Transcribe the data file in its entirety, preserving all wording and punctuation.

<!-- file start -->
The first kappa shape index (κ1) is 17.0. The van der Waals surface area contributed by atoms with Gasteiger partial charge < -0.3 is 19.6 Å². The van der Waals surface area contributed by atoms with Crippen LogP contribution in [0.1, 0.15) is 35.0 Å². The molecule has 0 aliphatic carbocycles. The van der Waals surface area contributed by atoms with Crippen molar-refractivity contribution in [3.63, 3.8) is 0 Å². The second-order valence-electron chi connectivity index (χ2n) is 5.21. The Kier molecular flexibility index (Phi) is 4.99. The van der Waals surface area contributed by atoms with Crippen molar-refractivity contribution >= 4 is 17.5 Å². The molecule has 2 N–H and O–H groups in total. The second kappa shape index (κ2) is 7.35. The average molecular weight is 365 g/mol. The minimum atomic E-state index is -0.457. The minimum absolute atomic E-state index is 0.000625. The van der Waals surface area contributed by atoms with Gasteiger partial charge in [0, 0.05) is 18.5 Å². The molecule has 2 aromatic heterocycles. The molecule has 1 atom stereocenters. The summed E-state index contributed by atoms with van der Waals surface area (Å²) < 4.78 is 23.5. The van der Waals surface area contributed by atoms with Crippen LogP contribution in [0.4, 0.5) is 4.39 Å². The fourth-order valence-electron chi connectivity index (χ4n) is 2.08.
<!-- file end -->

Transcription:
The first kappa shape index (κ1) is 17.0. The van der Waals surface area contributed by atoms with Gasteiger partial charge < -0.3 is 19.6 Å². The van der Waals surface area contributed by atoms with Crippen LogP contribution in [0.1, 0.15) is 35.0 Å². The molecule has 0 aliphatic carbocycles. The van der Waals surface area contributed by atoms with Crippen molar-refractivity contribution in [3.63, 3.8) is 0 Å². The second-order valence-electron chi connectivity index (χ2n) is 5.21. The Kier molecular flexibility index (Phi) is 4.99. The van der Waals surface area contributed by atoms with Crippen molar-refractivity contribution >= 4 is 17.5 Å². The molecule has 2 N–H and O–H groups in total. The second kappa shape index (κ2) is 7.35. The average molecular weight is 365 g/mol. The minimum atomic E-state index is -0.457. The minimum absolute atomic E-state index is 0.000625. The van der Waals surface area contributed by atoms with Gasteiger partial charge in [0, 0.05) is 18.5 Å². The molecule has 2 aromatic heterocycles. The molecule has 1 atom stereocenters. The summed E-state index contributed by atoms with van der Waals surface area (Å²) < 4.78 is 23.5. The van der Waals surface area contributed by atoms with Crippen LogP contribution in [0.4, 0.5) is 4.39 Å². The fourth-order valence-electron chi connectivity index (χ4n) is 2.08.